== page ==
Halley's comet is arguably the most famous comet. It is a "periodic" comet and returns to Earth's vicinity about every 75 years, making it possible for a human to see it twice in his or her lifetime.
These comets are remnants left over from the formation of stars and planets, billions of years ago and are referred to as “dirty snowballs”. Comets orbit the sun, but most are believed to inhabit in an area known as the Oort Cloud, far beyond the orbit of Pluto. A comet occasionally streaks through the inner solar system and when a comet's orbit brings it close to the sun, it heats up and spews dust and gases into a giant glowing head larger than most planets.
The dust and gases form a tail that stretches away from the Sun. If a comet is traveling towards the Sun then the tail will follow behind, but if the comet is traveling away from the Sun the tail will be in front of the comet. The comet begins to melt leaving behind magnificent tails when they approach warmer inner Solar System close to the Sun. As the comet passes within six AUs of the Sun, the ice begins to go directly from the solid to the gas state and when the ice sublimes, the gas and dust particles flow away from the sun to form the comet's tail. (AU, The astronomical unit, is the average distance from the Earth to the Sun and is about 93 million miles or 150 million km)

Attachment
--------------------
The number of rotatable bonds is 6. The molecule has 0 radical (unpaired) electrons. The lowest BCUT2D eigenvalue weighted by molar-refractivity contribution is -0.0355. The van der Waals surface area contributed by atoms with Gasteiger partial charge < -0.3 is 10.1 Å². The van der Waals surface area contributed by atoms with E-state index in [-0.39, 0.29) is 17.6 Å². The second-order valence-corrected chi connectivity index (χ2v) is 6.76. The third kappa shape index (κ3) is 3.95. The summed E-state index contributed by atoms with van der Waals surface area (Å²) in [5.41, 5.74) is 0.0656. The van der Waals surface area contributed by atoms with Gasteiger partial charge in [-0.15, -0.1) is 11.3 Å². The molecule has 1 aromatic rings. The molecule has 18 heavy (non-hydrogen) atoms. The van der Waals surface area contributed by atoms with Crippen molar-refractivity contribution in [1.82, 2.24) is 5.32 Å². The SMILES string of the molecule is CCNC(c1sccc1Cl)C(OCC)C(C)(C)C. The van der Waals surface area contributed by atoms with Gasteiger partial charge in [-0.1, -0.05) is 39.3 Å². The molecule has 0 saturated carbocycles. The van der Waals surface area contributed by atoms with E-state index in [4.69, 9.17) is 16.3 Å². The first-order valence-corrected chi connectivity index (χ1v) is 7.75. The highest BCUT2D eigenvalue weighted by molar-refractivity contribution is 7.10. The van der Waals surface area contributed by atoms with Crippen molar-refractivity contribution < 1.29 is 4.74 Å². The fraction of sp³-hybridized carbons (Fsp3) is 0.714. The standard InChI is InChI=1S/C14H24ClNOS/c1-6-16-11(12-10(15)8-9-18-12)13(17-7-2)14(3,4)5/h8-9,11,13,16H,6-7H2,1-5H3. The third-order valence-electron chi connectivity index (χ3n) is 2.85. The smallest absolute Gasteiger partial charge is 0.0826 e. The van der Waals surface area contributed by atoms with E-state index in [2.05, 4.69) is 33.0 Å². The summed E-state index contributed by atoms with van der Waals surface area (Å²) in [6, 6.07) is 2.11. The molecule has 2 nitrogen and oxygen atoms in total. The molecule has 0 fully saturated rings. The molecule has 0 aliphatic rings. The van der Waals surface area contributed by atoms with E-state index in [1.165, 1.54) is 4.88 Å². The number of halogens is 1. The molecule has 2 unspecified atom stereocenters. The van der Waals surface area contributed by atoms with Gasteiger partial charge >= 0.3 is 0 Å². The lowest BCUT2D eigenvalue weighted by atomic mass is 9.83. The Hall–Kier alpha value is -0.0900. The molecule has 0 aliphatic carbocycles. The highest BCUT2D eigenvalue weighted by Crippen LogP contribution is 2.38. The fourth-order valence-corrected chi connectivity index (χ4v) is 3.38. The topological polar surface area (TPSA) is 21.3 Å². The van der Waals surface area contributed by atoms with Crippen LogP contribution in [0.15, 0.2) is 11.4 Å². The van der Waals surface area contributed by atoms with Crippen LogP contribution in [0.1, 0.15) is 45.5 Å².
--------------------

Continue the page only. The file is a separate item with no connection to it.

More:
Comets can have short period orbits (less than 200 years such as Halley's comet ) or long period orbits (greater than 200 years such as comet Hale–Bopp). Some comets, however may move out of the solar system and roam freely in the interstellar space.